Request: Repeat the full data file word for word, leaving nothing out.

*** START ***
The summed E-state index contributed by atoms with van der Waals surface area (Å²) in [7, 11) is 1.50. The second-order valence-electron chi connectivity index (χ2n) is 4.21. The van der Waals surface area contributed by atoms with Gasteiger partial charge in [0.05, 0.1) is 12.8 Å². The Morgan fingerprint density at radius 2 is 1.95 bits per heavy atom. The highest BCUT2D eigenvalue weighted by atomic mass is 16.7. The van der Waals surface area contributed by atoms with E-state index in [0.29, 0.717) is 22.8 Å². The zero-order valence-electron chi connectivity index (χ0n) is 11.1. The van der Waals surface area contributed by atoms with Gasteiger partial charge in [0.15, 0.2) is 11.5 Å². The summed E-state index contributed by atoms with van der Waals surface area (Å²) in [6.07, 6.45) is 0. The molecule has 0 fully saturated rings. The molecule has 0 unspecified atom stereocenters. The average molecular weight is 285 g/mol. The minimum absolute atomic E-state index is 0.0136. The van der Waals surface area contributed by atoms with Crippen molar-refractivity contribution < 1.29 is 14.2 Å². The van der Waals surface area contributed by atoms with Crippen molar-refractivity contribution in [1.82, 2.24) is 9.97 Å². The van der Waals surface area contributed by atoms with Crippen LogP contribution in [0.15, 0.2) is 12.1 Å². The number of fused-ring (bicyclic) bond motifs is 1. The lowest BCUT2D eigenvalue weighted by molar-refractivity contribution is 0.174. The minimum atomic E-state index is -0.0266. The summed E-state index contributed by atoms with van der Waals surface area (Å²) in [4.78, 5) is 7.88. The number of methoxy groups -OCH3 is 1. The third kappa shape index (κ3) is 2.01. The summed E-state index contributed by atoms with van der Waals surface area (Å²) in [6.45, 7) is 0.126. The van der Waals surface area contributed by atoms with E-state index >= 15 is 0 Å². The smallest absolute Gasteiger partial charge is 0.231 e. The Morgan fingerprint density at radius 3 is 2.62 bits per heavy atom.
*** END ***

The summed E-state index contributed by atoms with van der Waals surface area (Å²) in [7, 11) is 1.50. The second-order valence-electron chi connectivity index (χ2n) is 4.21. The van der Waals surface area contributed by atoms with Gasteiger partial charge in [0.05, 0.1) is 12.8 Å². The Morgan fingerprint density at radius 2 is 1.95 bits per heavy atom. The highest BCUT2D eigenvalue weighted by atomic mass is 16.7. The van der Waals surface area contributed by atoms with E-state index in [0.29, 0.717) is 22.8 Å². The zero-order valence-electron chi connectivity index (χ0n) is 11.1. The van der Waals surface area contributed by atoms with Gasteiger partial charge in [0.15, 0.2) is 11.5 Å². The summed E-state index contributed by atoms with van der Waals surface area (Å²) in [6.07, 6.45) is 0. The molecule has 0 fully saturated rings. The molecule has 0 unspecified atom stereocenters. The average molecular weight is 285 g/mol. The minimum absolute atomic E-state index is 0.0136. The van der Waals surface area contributed by atoms with Crippen molar-refractivity contribution < 1.29 is 14.2 Å². The van der Waals surface area contributed by atoms with Crippen molar-refractivity contribution in [1.82, 2.24) is 9.97 Å². The van der Waals surface area contributed by atoms with Crippen LogP contribution in [0.15, 0.2) is 12.1 Å². The number of fused-ring (bicyclic) bond motifs is 1. The lowest BCUT2D eigenvalue weighted by molar-refractivity contribution is 0.174. The minimum atomic E-state index is -0.0266. The summed E-state index contributed by atoms with van der Waals surface area (Å²) in [4.78, 5) is 7.88. The number of methoxy groups -OCH3 is 1. The third kappa shape index (κ3) is 2.01. The summed E-state index contributed by atoms with van der Waals surface area (Å²) in [6.45, 7) is 0.126. The van der Waals surface area contributed by atoms with E-state index >= 15 is 0 Å². The smallest absolute Gasteiger partial charge is 0.231 e. The Morgan fingerprint density at radius 3 is 2.62 bits per heavy atom.